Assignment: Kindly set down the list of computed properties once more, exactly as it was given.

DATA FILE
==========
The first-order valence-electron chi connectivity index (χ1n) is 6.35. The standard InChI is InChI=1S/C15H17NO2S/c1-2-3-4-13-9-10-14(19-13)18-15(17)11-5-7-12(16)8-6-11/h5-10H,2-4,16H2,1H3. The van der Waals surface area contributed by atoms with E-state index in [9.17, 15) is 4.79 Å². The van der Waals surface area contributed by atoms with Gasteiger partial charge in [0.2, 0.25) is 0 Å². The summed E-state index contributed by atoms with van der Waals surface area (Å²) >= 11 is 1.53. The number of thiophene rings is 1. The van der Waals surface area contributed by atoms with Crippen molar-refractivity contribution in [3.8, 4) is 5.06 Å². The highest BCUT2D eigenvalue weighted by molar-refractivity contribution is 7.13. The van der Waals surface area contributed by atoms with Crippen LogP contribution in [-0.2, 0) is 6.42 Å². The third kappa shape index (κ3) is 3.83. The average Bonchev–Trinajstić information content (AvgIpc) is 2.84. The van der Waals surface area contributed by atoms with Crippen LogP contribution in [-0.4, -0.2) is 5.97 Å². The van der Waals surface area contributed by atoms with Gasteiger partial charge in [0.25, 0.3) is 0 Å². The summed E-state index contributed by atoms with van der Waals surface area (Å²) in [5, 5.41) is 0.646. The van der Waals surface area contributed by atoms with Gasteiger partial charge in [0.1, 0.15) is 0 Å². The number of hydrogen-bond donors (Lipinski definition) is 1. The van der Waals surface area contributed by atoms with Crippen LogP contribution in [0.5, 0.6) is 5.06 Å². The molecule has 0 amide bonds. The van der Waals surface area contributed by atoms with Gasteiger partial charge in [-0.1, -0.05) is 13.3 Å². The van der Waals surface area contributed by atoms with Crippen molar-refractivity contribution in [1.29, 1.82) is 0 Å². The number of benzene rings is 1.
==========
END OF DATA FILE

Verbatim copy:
The first-order valence-electron chi connectivity index (χ1n) is 6.35. The standard InChI is InChI=1S/C15H17NO2S/c1-2-3-4-13-9-10-14(19-13)18-15(17)11-5-7-12(16)8-6-11/h5-10H,2-4,16H2,1H3. The van der Waals surface area contributed by atoms with E-state index in [9.17, 15) is 4.79 Å². The van der Waals surface area contributed by atoms with Gasteiger partial charge in [0.2, 0.25) is 0 Å². The summed E-state index contributed by atoms with van der Waals surface area (Å²) >= 11 is 1.53. The number of thiophene rings is 1. The van der Waals surface area contributed by atoms with Crippen molar-refractivity contribution in [3.8, 4) is 5.06 Å². The highest BCUT2D eigenvalue weighted by molar-refractivity contribution is 7.13. The van der Waals surface area contributed by atoms with Crippen LogP contribution in [-0.2, 0) is 6.42 Å². The third kappa shape index (κ3) is 3.83. The average Bonchev–Trinajstić information content (AvgIpc) is 2.84. The van der Waals surface area contributed by atoms with Crippen LogP contribution in [-0.4, -0.2) is 5.97 Å². The van der Waals surface area contributed by atoms with Gasteiger partial charge in [0.25, 0.3) is 0 Å². The summed E-state index contributed by atoms with van der Waals surface area (Å²) in [5, 5.41) is 0.646. The van der Waals surface area contributed by atoms with Gasteiger partial charge in [0.1, 0.15) is 0 Å². The number of hydrogen-bond donors (Lipinski definition) is 1. The van der Waals surface area contributed by atoms with Crippen LogP contribution in [0.5, 0.6) is 5.06 Å². The molecule has 0 amide bonds. The van der Waals surface area contributed by atoms with Gasteiger partial charge in [-0.1, -0.05) is 13.3 Å². The van der Waals surface area contributed by atoms with Crippen molar-refractivity contribution in [1.29, 1.82) is 0 Å². The number of benzene rings is 1.